Norfolk moving company gets spoofed — and unearned complaints

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NORFOLK, Va. (WAVY) — Sal Scafidi knew something was wrong Monday morning. His Norfolk-based Triumph Moving and Storage was getting too many calls, too many texts.

Telemarketers were using a number that he’s had for years – 404-6683 or 404-MOVE. The people those telemarketers had called started to call and text Scafidi, because his number came up on their caller ID.

“People are calling in every 30 seconds saying we were calling them, and we did not.”

They weren’t happy.

“They were angry and cursing. Don’t call me, stop calling my phone. The stuff you would say to a telemarketer.”

The telemarketers were spoofing his number to call people about student loans, and then those people called Scafidi.

“I had to put the phone down and said I just can’t answer any more calls, so basically business is shut down.”

He even changed the outgoing message on the number to apologize for something he didn’t even cause. And then he called Verizon.

“And the first thing that they told me was … oh man, you’ve been spoofed.”

Verizon told him to call the FCC. Scafidi says they weren’t much help either.

In the meantime, Scafidi’s business is using its other number, 855-MOVE. And if your phone rings and you see 404-6683 in the caller ID, don’t blame Triumph Moving and Storage.

“We don’t solicit moves over the phone, it’s not us, please check us out on line.”

10 On Your Side contacted the FCC to see whether it can trace who’s spoofing a number, and find out how much ownership we have when it comes to our phone numbers. The agency gave us this response:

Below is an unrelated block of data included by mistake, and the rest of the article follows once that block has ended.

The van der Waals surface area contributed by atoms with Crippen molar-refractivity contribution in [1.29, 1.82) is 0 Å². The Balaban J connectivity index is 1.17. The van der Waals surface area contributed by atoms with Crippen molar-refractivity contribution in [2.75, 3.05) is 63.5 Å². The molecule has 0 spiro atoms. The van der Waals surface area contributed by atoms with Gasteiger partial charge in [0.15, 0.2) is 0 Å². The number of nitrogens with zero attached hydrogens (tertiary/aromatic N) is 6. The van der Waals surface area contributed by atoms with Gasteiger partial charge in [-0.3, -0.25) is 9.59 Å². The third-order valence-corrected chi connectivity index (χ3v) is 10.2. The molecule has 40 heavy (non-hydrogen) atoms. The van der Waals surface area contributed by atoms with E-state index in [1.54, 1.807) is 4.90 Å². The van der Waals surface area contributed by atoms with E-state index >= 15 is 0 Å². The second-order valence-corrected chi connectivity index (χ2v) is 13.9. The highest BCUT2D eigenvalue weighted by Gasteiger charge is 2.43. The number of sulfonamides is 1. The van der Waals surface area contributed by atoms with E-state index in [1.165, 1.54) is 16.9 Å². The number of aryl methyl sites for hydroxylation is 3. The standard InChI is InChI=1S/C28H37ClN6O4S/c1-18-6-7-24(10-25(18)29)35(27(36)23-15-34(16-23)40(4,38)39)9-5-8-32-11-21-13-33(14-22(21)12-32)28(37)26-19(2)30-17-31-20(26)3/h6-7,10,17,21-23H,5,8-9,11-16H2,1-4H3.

If someone is getting calls from people saying their number is showing up on their caller ID, it’s likely that the number has been spoofed.  For anyone getting these types of calls, we suggest first that you do not answer calls from unknown numbers.  If you do answer, explain that your telephone number is being spoofed and that you did not actually make the calls.  You could also place a message on your voicemail letting callers know that your number is being spoofed.  Usually scammers switch numbers frequently.  It is likely that within hours they will no longer be using your number.   

In the instance you described, we would recommend that the business owner notify the phone company about the spoofed call. We also encourage filing a complaint with the FCC.”

The FCC web page on spoofing says as long as no harm is intended or caused, spoofing is legal.

Copyright 2019 Nexstar Broadcasting, Inc. All rights reserved. This material may not be published, broadcast, rewritten, or redistributed.

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